Skip navigation
Mayo Clinic Extends Its Conference's Virtual Reach

Mayo Clinic Extends Its Conference's Virtual Reach

The ON24 virtual environment provided to Mayo Clinic included this virtual exhibit hall with sponsor booths and an online networking lounge to facilitate interaction with speakers and other virtual attendees.

You can’t innovate in a box,” says Francesca Ripple, public affairs communications manager at Mayo Clinic. While the Mayo Clinic Innovation Center’s annual fall Transform event does take place in a box of sorts—the Mayo Civic Center in downtown Rochester, Minn.—this year organizers added the ON24 platform to expand its global reach and allow them to weave social media into the fabric of the event. This is in addition to livestreaming Transform via a legacy streaming solution and running a parallel program in virtual world Second Life, which the conference has done since its public premier in 2009.

The virtual exhibit hall looked and felt very much like what attendees would find at an on-site trade show, with booths staffed with representatives with whom they could interact.

Exploring topics including new models of care delivery, change in the healthcare landscape, the intersection of business and healthcare innovation, and how to scale programs to large populations, the goal of the meeting is nothing short of transforming how healthcare is experienced and delivered. Its reach has to be broad, its audience diverse, and the way the content shared should vary to accommodate as many preferences as possible, says Ripple.
And reach people they did. There were 850 people participating on-site; 600 in Second Life, where Mayo has its own virtual conference facility; and 2,700 viewed the live webstream, leaving 5,300 video impressions. The social media component generated almost 5,000 tweets. It was, says Ripple, the largest global reach the conference has experienced to date.
Expanding Channels On Site
The powerful agenda that drove the 2013 conference featured physicians, sure, but it also included artists, design and social innovation professors, design consultants, insurance leaders, architects—anyone who could bring new thoughts to improving healthcare. All were encouraged to interact with the audience. Transform was moderated by journalist and commentator John Hockenberry, who also worked with the organizers to bring the virtual audience into the physical space by mentioning what they were buzzing about and making sure their questions were heard.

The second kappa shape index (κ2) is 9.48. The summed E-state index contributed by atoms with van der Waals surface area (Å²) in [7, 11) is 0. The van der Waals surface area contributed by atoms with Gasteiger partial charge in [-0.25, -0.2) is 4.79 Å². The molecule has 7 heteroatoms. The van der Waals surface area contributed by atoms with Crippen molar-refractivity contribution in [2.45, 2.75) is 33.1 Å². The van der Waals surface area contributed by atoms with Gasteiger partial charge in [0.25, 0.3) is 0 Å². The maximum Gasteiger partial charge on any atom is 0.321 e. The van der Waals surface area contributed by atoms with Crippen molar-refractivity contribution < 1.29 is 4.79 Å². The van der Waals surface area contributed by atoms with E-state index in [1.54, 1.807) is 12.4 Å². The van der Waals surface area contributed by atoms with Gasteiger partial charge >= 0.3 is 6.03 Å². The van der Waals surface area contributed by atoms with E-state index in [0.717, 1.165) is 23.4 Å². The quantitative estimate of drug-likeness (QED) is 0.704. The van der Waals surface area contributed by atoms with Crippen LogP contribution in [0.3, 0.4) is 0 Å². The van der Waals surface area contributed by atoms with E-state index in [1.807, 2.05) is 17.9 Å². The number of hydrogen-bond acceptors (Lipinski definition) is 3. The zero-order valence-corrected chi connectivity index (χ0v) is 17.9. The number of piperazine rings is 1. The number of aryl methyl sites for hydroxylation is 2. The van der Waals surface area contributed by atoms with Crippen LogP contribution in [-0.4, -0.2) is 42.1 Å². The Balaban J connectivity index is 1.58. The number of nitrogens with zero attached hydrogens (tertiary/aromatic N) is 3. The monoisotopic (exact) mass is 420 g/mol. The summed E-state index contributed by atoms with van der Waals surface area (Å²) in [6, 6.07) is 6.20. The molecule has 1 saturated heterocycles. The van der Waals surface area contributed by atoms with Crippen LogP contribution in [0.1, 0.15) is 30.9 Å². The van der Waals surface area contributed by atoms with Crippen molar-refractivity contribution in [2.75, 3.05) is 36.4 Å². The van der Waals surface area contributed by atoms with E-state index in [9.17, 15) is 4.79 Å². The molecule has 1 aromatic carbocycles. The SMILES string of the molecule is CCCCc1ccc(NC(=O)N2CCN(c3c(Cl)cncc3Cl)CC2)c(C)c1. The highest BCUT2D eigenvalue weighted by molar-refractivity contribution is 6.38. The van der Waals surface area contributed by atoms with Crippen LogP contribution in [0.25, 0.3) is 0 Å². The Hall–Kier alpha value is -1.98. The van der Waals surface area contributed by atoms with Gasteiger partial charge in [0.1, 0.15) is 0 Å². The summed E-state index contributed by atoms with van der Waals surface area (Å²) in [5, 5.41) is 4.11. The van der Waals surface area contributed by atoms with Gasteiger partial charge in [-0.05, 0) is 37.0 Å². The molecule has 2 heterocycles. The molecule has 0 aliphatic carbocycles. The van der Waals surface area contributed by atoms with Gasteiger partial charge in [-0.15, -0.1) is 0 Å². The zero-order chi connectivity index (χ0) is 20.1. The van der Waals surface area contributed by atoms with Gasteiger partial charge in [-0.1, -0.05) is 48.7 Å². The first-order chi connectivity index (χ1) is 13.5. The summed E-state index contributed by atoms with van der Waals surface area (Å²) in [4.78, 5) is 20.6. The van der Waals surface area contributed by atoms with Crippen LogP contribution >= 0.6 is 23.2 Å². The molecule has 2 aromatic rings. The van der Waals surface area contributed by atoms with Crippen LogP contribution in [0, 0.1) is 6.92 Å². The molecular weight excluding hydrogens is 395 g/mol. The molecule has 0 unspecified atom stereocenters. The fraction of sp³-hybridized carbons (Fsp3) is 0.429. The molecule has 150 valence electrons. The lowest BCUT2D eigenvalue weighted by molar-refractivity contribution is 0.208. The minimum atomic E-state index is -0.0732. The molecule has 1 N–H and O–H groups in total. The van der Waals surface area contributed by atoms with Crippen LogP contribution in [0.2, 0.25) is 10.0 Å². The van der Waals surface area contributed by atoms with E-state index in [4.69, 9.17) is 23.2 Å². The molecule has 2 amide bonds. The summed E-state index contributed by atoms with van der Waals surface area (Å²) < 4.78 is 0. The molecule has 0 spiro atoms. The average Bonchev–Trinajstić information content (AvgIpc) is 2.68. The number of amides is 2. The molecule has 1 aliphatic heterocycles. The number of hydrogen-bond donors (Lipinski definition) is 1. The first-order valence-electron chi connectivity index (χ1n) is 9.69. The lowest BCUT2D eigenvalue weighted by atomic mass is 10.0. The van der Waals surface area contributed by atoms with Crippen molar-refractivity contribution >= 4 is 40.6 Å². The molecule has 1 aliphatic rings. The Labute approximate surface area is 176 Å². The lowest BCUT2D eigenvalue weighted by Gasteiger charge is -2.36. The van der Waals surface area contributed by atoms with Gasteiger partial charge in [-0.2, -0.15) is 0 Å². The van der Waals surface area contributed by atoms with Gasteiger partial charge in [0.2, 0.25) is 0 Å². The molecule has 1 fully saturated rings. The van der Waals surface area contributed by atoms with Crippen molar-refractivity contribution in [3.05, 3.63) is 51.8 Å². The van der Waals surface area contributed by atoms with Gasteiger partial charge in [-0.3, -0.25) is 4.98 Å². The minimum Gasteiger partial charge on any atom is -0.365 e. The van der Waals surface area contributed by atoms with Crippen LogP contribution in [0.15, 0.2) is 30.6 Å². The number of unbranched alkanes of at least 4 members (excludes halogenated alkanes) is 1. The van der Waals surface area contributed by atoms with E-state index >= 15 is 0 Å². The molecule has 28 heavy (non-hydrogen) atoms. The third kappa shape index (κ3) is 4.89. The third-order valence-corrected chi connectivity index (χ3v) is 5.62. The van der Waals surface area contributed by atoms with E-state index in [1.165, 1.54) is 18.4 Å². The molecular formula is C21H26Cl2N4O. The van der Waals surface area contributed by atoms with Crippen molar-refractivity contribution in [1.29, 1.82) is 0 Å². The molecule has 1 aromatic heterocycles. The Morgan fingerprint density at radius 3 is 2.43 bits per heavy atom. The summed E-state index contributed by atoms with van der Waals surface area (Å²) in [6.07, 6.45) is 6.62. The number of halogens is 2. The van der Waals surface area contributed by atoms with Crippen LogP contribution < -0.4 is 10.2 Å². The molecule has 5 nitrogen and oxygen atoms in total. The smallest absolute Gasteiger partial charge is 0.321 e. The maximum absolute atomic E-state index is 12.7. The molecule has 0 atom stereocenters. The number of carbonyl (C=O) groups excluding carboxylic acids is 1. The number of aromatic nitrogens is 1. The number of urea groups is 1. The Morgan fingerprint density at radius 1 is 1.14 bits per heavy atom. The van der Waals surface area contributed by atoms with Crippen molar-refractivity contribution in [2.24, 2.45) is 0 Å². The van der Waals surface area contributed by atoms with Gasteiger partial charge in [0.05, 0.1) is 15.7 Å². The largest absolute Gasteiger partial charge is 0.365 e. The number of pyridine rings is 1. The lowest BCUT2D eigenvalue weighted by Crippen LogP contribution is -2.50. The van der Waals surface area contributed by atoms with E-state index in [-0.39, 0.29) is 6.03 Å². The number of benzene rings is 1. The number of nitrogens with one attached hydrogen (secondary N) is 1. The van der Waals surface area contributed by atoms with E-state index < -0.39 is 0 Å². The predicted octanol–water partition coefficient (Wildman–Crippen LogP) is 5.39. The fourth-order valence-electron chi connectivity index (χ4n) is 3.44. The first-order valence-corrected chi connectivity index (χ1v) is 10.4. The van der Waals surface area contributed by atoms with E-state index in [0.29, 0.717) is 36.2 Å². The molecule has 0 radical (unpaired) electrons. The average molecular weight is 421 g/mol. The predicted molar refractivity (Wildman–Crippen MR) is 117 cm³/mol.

Online via Webcast
One “beautiful thing” about adding the ON24 platform, says Ripple, is that when the legacy system went down at the beginning of the conference, they could tweet to let virtual attendees know they could switch to the ON24 channel. She also credits the ON24 platform’s ability to integrate social media for the record Twitter activity around the 2013 conference.

The Mayo Clinic’s island in Second Life includes conference facilities and a bookstore. The not-for-profit medical practice holds regular talks and events on diseases and illnesses for interested residents, and hosted Transform’s Second Life experience.

The only disappointment was that Mayo was unable to generate any revenue from its newest online avenue. “We had hoped that by offering the ON24 component for a really low fee—$89, when the on-site conference fee was $950—it would be a no-brainer to sign up 1,000 people.” But, with less then the target number registered by the week leading up to the conference, Mayo decided to offer it for free instead. “We want to share Mayo Clinic’s expertise and what we learn with the world, so it really wasn’t a hard decision to make,” she adds.   

Attendees at the Second Life Transform event

Virtually in Second Life
Mayo’s virtual 3D conference facility in Second Life was buzzing during Transform, says Brian Kaihoi, Mayo’s Web coordinator and SL specialist. Unlike with the webstream, getting existing Second Life users to attend doesn’t require anything more than letting them know about the conference. Once people join Second Life, create avatars, and begin to literally live another existence in the virtual world for educational, social, health and business reasons, they’re very attuned to what’s happening in the areas they frequent—and they frequent those areas all the time, he says.

Kaihoi asked people he knows who are involved in Second Life academic, patient, and engineering groups—anyone who might touch healthcare—to host their virtual peer groups in SL throughout the conference. Once the hosts were in place, all he had to do was post a notice about what was happening, where, and when, and he knew from past experiences that the audience would appear.

“The virtual world experience we were running in SL paralleled everything that was happening in other channels,” says Kaihoi, from Q&As and group discussions to thousands of comments flying back and forth throughout the symposium.

Online Forum
To keep the conversation going, Transform’s organizers have developed a digital forum with podcasts and other content related to the conference. Almost 300 new participants joined the online forum during this year’s conference; the group now numbers around 400, and Ripple expects some of the clinic’s 1,500 or so Facebook and Twitter followers also will want to join the ongoing forum discussions.

Hide comments


  • Allowed HTML tags: <em> <strong> <blockquote> <br> <p>

Plain text

  • No HTML tags allowed.
  • Web page addresses and e-mail addresses turn into links automatically.
  • Lines and paragraphs break automatically.